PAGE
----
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Florida Paintball Bill
By Bill Mills, 15 March 2004

Tallahassee, FL - Since early in 2004 members of the Florida State Legislature have been working to modify existing Florida State Law to provide liability protection to government agencies which operate paintball fields.

Florida House of Representatives bill 13770 and senate bill 1790, if passed, would change Section 316.0085 of the Florida Statutes.  That portion of state law offers cities and counties that operate facilities for skateboarding, inline skating, freestyle bicycling immunity from liability.  The proposed changes would add paintball to the list of activities given this protection.  

The existing law does not protect park operators from gross negligence.  For example, if a skate ramp collapsed because it was poorly constructed, the injured party could have a successful case against the city which operated the skate park.  However, if a person was injured in that park from a typical skating injury such as falling off of a skateboard, the law puts the responsibility on the skater for undertaking the risk rather than the city for operating the park.

Representative Mitch Needelman (R Melbourne, FL) sponsored house bill 13770 in response to requests from the City of Palm Bay, which lies within his district.  Palm Bays Parks and Recreation department began operating Hurricane Paintball Park in the fall of 2003, and hoped a change to the law would provide the city with additional protection.  

In an interview with, Needelman explained why paintball liability would be a concern even when national sports injury statistics show a day of paintball to be 19 times less likely to cause an injury than a game of football, 12 times less likely than a game of soccer and 11 times less likely than a game of softball all activities typically done in city parks without liability issues.  According to Needelman it boils down to expected risk.  In liability cases courts will consider that because the public is familiar long standing sports like softball and football, the risk of injury is well understood, while with newer, younger sports like paintball and skating, the participant may not recognize the risks involved.

It is hoped that with the law in place, cities and counties in Florida would be encouraged to provide public paintball fields to their residents.

In order to become passed into law, identical versions of the bill must pass through both houses of the Florida state legislature.  While Needelman has been guiding the house version, Senator Bill Posey (R Rockledge, FL) has been overseeing senate bill 1790.  

Senate bill 1790 started with a prefiling in February 2004, and progressed smoothly, passing without opposing votes through the Comprehensive Planning, Governmental Oversight and Productivity, and Judiciary committees.  The bill had a smooth history until April 14th, when two attempts were made to amend it with an addition of specific wording requiring municipal paintball fields to implement and enforce safety rules.  One amended version was withdrawn and a second failed to pass.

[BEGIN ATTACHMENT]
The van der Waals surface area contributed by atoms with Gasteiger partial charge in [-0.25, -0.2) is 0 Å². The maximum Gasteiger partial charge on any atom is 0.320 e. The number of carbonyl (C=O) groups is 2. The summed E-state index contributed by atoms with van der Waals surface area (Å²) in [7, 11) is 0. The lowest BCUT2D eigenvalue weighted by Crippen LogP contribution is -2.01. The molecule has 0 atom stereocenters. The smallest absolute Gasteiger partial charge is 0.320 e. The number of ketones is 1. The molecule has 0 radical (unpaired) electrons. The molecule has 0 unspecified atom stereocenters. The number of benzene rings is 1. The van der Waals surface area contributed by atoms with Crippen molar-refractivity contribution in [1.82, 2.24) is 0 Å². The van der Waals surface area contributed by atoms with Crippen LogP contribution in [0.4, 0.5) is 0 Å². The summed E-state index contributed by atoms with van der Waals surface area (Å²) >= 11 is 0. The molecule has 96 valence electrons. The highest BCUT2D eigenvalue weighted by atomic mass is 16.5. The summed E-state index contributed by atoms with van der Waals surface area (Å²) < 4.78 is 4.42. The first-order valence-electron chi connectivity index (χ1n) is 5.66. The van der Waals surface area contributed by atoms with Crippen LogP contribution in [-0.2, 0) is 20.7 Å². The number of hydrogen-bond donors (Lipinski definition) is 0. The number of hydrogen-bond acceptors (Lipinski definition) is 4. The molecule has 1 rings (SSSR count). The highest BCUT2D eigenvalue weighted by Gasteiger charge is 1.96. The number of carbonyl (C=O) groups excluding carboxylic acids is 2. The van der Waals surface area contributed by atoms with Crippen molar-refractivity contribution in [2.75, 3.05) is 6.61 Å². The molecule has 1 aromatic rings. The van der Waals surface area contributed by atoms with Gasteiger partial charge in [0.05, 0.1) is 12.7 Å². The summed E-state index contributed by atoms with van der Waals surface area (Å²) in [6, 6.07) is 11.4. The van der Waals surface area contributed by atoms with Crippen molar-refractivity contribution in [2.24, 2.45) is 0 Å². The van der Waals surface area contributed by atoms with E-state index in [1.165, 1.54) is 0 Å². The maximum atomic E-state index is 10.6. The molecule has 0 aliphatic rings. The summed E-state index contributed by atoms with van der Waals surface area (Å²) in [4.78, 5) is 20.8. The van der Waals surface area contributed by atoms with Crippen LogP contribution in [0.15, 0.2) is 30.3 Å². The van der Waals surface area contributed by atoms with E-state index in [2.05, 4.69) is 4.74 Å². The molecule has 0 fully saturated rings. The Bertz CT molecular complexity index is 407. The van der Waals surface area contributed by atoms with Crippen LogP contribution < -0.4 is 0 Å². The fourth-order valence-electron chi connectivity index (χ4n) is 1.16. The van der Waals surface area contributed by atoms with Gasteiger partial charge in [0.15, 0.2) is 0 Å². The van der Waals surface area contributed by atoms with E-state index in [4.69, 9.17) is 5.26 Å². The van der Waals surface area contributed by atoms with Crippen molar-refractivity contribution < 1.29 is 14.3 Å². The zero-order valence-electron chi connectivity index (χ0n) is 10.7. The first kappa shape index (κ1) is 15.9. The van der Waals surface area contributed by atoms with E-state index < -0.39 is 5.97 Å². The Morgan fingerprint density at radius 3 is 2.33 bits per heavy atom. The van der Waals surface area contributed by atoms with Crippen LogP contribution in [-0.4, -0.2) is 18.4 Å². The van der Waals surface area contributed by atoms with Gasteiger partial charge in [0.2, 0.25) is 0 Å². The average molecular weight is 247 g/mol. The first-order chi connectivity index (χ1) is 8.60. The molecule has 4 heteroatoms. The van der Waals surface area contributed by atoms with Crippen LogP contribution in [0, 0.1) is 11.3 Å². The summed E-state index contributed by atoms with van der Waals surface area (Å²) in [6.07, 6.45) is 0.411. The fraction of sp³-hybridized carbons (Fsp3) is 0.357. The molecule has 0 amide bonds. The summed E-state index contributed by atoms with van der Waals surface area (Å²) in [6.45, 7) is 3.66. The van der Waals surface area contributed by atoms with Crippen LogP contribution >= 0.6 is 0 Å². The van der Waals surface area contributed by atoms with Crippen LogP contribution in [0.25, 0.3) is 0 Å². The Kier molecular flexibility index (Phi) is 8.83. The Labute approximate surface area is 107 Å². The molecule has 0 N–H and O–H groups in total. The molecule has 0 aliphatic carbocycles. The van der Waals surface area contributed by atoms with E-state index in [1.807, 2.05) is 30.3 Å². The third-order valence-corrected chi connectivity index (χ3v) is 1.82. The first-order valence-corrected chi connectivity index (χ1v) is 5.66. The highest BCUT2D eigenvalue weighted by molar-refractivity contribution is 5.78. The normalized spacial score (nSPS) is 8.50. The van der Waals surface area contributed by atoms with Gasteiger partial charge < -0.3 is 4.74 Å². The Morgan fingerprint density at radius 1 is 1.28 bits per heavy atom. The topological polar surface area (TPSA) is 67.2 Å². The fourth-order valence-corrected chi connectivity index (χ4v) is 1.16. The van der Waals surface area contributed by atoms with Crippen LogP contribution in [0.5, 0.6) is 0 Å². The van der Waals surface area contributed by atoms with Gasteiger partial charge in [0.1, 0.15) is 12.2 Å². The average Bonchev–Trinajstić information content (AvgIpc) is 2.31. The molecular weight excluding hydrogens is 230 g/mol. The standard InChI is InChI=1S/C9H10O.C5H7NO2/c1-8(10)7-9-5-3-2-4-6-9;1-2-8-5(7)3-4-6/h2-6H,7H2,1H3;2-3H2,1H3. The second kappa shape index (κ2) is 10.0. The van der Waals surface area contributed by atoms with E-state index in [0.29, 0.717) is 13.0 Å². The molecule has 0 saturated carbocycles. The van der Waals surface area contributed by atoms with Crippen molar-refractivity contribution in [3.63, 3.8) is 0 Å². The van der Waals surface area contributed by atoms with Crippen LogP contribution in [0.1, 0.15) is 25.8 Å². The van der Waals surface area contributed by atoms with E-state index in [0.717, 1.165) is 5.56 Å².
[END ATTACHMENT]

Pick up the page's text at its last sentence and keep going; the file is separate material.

Such a simple change may make sense as a good safety requirement for paintball fields, however it puts the bills at risk of passing.  Before they can go to the states Governor to be signed into law they must pass in identical form through both the house and senate.  A modification to one means that one or both must then be amended and voted upon.  Considering the looming deadline of two and a half weeks to close of the legislative session that might not be possible.  If the bills do not pass through the legislature before the close of session they die, either to be forgotten, or to start over from scratch during a future session.

Senate committee analysis notes cited little potential impact for the bill on the private sector, aside from limiting liability of injury claimants.  They failed to address the potential of government owned paintball fields having a financial advantage in reduced liability and possibly reduced insurance premiums over existing commercial paintball fields with which they may compete.  When asked about this aspect, Needelman commented I dont see that in my area because we dont have any commercial fields in Palm Bay.  I guess it would fall in the same issue with stadiums, like private stadiums that compete with public stadiums.  That does pose an interesting question.  He went on to point out that providing areas for public recreation has traditionally been an undertaking of municipal governments, and that this bill should make it easier for communities to provide safe, monitored paintball facilities for their residents.

Florida residents who want to see more municipal paintball fields in their state may wish to contact their representative and senator, with a simple phone call or e-mail to ask for their support to pass the paintball liability bills without amendment.  Contact information for senators can be found here.   Contact information for representatives can be found here.  

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